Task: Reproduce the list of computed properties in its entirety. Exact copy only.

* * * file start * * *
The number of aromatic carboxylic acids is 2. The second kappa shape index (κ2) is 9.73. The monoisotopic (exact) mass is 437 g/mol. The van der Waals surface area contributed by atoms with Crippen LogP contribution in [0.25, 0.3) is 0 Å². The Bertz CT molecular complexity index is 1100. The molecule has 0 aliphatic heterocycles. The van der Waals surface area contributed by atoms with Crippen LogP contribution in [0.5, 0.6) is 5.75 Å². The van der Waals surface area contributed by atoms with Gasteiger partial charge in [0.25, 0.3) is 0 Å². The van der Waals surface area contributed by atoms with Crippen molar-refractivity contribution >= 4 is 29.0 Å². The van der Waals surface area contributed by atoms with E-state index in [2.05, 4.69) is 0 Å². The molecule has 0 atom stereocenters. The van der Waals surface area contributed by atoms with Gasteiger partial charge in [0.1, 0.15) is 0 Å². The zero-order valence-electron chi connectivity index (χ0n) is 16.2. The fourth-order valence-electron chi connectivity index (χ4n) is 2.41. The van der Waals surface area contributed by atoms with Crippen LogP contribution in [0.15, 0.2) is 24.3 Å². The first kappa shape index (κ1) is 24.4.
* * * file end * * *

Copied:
The number of aromatic carboxylic acids is 2. The second kappa shape index (κ2) is 9.73. The monoisotopic (exact) mass is 437 g/mol. The van der Waals surface area contributed by atoms with Crippen LogP contribution in [0.25, 0.3) is 0 Å². The Bertz CT molecular complexity index is 1100. The molecule has 0 aliphatic heterocycles. The van der Waals surface area contributed by atoms with Crippen LogP contribution in [0.5, 0.6) is 5.75 Å². The van der Waals surface area contributed by atoms with Gasteiger partial charge in [0.25, 0.3) is 0 Å². The van der Waals surface area contributed by atoms with Crippen molar-refractivity contribution >= 4 is 29.0 Å². The van der Waals surface area contributed by atoms with E-state index in [2.05, 4.69) is 0 Å². The molecule has 0 atom stereocenters. The van der Waals surface area contributed by atoms with Gasteiger partial charge in [0.1, 0.15) is 0 Å². The zero-order valence-electron chi connectivity index (χ0n) is 16.2. The fourth-order valence-electron chi connectivity index (χ4n) is 2.41. The van der Waals surface area contributed by atoms with Crippen LogP contribution in [0.15, 0.2) is 24.3 Å². The first kappa shape index (κ1) is 24.4.